The point I raise above is that even though Zuma has introduced these two bold plans (of which many core elements I do not agree with), he’s conducted himself and his administration in a despicable way. And it is for this reason that I will vote for Hellen Zille’s Democratic Alliance (DA) tomorrow.

Whenever I ask people why they won’t vote for DA; the responses I get are earth shattering. What I hear most of the time, is that the DA is the party of the privileged Whites; that it will bring back apartheid should it be voted into power; that everybody is corrupt anyway (so there is no need to eject the ANC out of power).

None of these have to do with the DA’s ability to govern, in comparison to the ANC. If there is only thing we have to think about, it’s that post Cold-War, a united world led by the United States was formed, or at least we tried. The results of this formation were astonishingly positive, to an extent.

So institutionalized racism and human rights abuses have mostly been renounced and abrogated across the whole world. Even those leaders who govern in such a way, have endured severe punishments by the international community. Besides, our own institutions would not allow for that; and since Whites are a minority, apartheid would not prevail.

In my eyes, the DA seems clean (relatively of course); led by a courageous woman – Hellen Zille. And if there’s any party that reflects Mandela’s Rainbow Nation, it is the Democratic Alliance.

The Economist is correct to point out that “The DA deserves to be endorsed. It has doggedly promoted non-racial and liberal values and sensible economic policies. It has a decent record in government as the party that has run the Western Cape Province since 2009, and the city of Cape Town for several years longer. And it stands for many of the hopes and values of the post-apartheid black middle class”.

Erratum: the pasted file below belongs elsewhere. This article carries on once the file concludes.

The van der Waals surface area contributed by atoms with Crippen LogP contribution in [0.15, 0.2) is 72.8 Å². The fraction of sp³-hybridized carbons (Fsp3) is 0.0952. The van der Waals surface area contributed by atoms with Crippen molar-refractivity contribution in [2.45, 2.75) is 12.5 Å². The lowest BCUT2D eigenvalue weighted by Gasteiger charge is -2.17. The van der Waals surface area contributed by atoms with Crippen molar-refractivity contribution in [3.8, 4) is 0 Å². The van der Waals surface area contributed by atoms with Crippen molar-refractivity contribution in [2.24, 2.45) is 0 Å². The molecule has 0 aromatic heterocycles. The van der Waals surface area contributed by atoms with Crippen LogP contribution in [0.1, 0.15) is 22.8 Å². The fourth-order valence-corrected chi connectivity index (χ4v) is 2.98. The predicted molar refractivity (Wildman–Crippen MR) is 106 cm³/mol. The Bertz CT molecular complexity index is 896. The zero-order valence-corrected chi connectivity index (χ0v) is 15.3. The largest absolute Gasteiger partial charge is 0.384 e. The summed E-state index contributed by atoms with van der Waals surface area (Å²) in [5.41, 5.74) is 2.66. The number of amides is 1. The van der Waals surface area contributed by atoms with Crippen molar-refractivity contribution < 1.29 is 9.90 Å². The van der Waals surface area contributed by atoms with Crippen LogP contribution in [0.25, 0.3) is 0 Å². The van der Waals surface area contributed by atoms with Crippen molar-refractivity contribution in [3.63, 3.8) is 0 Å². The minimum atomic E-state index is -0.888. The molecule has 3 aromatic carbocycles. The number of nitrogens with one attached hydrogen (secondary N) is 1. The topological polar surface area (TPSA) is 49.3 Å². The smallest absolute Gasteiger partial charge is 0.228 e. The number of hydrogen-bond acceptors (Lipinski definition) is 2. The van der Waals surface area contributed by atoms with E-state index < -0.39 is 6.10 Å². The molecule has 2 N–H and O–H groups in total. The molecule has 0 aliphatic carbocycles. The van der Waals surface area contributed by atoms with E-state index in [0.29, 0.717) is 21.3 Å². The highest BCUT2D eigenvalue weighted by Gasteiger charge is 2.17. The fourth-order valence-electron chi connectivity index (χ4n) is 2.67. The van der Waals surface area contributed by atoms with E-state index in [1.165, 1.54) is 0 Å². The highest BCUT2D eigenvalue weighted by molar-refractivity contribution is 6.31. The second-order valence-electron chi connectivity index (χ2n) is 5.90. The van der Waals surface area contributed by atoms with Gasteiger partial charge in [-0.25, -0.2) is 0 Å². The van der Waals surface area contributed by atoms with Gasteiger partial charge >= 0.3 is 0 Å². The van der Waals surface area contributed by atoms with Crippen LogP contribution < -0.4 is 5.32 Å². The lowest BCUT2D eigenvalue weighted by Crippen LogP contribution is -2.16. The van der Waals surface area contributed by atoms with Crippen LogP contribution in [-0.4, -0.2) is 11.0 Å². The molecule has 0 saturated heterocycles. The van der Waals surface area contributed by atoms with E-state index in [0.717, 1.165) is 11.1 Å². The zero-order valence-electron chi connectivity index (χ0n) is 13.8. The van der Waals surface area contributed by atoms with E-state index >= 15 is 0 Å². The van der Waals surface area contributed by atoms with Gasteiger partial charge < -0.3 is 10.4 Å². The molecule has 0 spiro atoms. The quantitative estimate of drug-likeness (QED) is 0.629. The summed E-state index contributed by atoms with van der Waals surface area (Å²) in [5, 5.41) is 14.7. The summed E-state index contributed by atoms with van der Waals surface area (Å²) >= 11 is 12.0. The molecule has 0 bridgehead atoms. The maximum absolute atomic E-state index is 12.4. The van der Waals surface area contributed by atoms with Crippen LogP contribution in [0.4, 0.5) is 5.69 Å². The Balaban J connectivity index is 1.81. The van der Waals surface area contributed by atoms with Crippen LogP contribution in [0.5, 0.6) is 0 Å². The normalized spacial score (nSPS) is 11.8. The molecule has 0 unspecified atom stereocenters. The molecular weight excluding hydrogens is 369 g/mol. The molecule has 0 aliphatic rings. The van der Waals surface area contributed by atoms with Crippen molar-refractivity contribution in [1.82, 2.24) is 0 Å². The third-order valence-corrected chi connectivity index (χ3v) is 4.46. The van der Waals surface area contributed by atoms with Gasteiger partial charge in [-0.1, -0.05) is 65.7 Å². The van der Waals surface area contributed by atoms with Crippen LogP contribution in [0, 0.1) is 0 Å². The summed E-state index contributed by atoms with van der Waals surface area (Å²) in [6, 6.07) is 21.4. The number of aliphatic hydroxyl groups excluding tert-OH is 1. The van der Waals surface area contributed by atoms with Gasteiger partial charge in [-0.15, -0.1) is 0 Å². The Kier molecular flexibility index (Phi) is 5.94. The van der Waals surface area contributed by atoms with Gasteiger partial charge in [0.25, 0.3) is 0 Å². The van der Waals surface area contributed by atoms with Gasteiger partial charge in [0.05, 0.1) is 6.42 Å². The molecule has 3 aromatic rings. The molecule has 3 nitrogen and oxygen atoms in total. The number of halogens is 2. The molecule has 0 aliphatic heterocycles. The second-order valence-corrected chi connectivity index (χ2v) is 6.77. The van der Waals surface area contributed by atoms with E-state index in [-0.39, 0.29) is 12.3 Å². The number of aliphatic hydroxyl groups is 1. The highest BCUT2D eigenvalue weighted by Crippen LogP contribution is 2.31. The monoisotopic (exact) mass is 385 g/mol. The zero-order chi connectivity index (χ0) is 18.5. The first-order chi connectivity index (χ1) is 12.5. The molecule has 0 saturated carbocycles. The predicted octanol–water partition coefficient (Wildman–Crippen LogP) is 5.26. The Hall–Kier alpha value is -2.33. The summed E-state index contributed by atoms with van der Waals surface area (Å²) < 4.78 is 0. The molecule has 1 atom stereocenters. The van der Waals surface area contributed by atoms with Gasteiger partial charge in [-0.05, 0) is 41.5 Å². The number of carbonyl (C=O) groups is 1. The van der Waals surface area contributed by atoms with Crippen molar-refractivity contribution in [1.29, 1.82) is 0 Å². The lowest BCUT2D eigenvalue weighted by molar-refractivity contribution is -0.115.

In the Western Cape where it has governed in the past four years, there seems a rise in migrants; and Cape Town ranks among the best well-run cities in the world. Some claim, the DA run province has the lowest unemployment rate in the country. I’m not sure how true that is. The party has conducted itself very well, at least according to me.

It symbolises the post-apartheid South Africa with the emerging black confident middle class. It is exactly what the country needs at the moment. It has never resorted to dirty divisive racist rhetoric as some parties have done. They have a plan that I believe would work. They deserve a chance more than the ANC at this point.

You will notice that there’s a lot of negative things I said about the ANC above; but very less of the DA. The reason for this is because, yes there may be many things to criticise about the DA; but in comparison to the ANC, it is much a better party.

The Mail and Guardian urged South Africans to dilute their vote; well, I explicitly ask South Africans to vote for DA. Partly because my belief is that, the biggest test to our democracy will be the transition of power from one of Africa’s oldest liberation movements, to any other new party. That is what I wish to see in my lifetime. And since this is my dream, I will therefore vote against the ANC. At least this time, it will be the right thing to do. PM

© PHUMLANI M. MAJOZI